About Rationally Speaking
Rationally Speaking is a blog maintained by Prof. Massimo Pigliucci, a philosopher at the City University of New York. The blog reflects the Enlightenment figure Marquis de Condorcet's idea of what a public intellectual (yes, we know, that's such a bad word) ought to be: someone who devotes himself to "the tracking down of prejudices in the hiding places where priests, the schools, the government, and all long-established institutions had gathered and protected them." You're welcome. Please notice that the contents of this blog can be reprinted under the standard Creative Commons license.
Wednesday, September 05, 2007
Dembski's friend gets it spectacularly wrong, again
So, what I actually said of Lynch's book is that it is a must-read for anyone interested in genomics, which is the major topic of the book itself. However, I concentrated my review on the final chapter by Lynch, because it is the most controversial, as he himself clearly says at the beginning of it. That chapter essentially claims that current efforts at significantly expanding the Modern Synthesis (the standard version of evolutionary theory) are misguided because we've got all the theoretical arsenal we need to explain evolution. For Lynch natural selection is but one of several evolutionary “forces,” and not even as central to the evolution of genomes as most people seem to think. Once we add genetic drift, mutation pressure, and all the other staples of population genetics, we've got a pretty complete theory. Lynch dismisses references to newly studied phenomena such as evolvability and modularity, and does not think that evolutionary biologists will uncover any additional organizing principles affecting the history of life.
While Lynch is in very good company, I and several others have in fact called for major expansions of the Modern Synthesis during the past decade or so. Authors such as Mary Jane West-Eberhard, Stephen Gould, Eva Jablonka, Stuart Kauffman, Gerd Muller, Gunter Wagner and many more have pointed out that there are major features of evolution (especially of the evolution of development) that are compatible, yes, but not satisfactorily explained by the Modern Synthesis. Contrary to Lynch's complaints, we have pointed toward several fruitful venues of investigation (including complexity theory, a revised role of constraints in evolution, phenotypic plasticity, and the very same modularity and evolvability referred to above) that might, in our judgment, eventually lead to an Expanded Evolutionary Synthesis.
What has any of this to do with ID? Nothing, of course, since we are talking about a genuine scientific debate which will be settled by the usual means of science: a give-and-take between theory and empirical evidence. But Dembski's blog instead talks about the dangers of reductionism (neither Lynch nor I are reductionists by any stretch of the imagination), and how it does not make any sense “to try to understand a library by studying the alphabet” (has anybody actually suggested that? Besides, surely knowledge of the alphabet is in fact quite important in understanding books, if not libraries...). The post on “Uncommon Descent” shows two pictures of living organisms, a caterpillar and a butterfly, and labels them as two different “proteoms” (i.e., two distinct ensembles of proteins), pointedly asking how can evolution explain the fact that one genome (that of the caterpillar/butterfly) can produce two distinct proteoms.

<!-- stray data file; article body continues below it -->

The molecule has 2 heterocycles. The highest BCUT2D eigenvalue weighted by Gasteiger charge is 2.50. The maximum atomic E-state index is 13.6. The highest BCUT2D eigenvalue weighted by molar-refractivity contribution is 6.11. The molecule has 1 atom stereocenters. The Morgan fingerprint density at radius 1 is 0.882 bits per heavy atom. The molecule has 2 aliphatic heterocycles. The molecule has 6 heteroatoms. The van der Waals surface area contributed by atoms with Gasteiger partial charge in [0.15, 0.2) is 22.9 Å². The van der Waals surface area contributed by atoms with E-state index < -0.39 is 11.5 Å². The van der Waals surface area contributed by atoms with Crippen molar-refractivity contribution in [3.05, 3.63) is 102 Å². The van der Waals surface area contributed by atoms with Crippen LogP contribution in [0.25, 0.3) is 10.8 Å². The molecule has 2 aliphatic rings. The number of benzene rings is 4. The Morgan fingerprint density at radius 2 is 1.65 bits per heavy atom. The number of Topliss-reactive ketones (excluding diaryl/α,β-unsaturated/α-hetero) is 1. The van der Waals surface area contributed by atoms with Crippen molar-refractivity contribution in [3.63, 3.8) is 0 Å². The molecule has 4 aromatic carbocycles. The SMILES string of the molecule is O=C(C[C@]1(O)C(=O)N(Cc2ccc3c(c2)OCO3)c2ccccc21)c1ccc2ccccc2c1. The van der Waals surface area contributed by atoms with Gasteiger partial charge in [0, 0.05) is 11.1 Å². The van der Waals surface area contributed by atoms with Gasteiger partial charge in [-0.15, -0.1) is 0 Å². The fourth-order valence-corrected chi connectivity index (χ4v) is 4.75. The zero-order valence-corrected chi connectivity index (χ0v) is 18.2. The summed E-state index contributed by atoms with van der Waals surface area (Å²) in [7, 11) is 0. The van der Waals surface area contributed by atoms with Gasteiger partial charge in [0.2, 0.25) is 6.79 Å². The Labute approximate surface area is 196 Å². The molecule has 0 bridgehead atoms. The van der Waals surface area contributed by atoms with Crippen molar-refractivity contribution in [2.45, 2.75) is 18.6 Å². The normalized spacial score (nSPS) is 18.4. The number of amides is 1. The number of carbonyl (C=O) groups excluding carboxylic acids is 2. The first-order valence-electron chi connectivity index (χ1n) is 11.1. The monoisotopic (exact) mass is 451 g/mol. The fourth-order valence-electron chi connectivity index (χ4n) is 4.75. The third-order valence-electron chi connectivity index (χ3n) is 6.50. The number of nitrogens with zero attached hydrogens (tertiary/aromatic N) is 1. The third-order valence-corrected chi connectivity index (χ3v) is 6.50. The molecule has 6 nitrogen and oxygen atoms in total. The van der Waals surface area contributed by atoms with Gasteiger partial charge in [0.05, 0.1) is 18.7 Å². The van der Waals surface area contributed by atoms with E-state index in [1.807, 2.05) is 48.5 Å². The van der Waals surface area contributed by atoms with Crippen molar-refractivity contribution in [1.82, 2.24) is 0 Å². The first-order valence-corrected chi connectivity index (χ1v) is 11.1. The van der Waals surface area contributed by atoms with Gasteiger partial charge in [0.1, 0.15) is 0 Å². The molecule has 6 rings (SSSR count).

First off, those are pictures of organisms, not proteoms. Second, there is no mystery: if the author of the post had bothered to read Lynch's book (instead of just my review of it) s/he would know that we have detailed knowledge of how the same genome can produce different proteoms at different developmental stages. And by the way, what would ID's “explanation” be? “God did it?”
“Uncommon Descent” turns into all too common stupidity (or at least intellectual laziness) when the same post pronounces with pseudo-profoundity: “Trying to explain proteomics in terms of genomics is like trying to explain a spacecraft merely as a conglomeration of atoms. It simply fails and is an abysmal category error.” OK, to begin with, the analogy makes no sense: an understanding of genomes (as given by genomics) is a necessary part of the explanation for proteoms (the object of study of proteomics), together with insights provided by other biological disciplines, such as developmental biology. There is no conceptual error at all here, let alone an “abysmal” one. It is just the way science works, and abysmal is only the ignorance of the contributor to that blog. Moreover, the correct philosophical term is “category mistake” (not category error), and it actually means something completely different. The classic example of a category mistake in philosophy is of a fellow being shown the grounds of Oxford University, meeting students, faculty, and administrators, visiting the labs, classrooms and libraries, and at the end of the day saying: “Very interesting, but where is the University?” Clearly he had (mistakenly) thought that the University was something above and beyond the collection of buildings, resources and human beings that make up Oxford. It is, ironically, a mistake that creationists make very readily.
But no bad article on creationism/ID (there is no intellectual difference thereof) would be complete without the most classic of blunders by these pseudo-intellectuals, and I quote: “Trying to comprehend engineering wonders in terms of random accidents makes no sense.” Indeed, it doesn't. But when will you people get it into your thick and ideologically damaged skull that the theory of evolution (even the standard Modern Synthesis version) is not at all based on randomness? What is it in the phrase “natural selection” that makes you think of randomness? “Selection” ain't clear enough for you folks?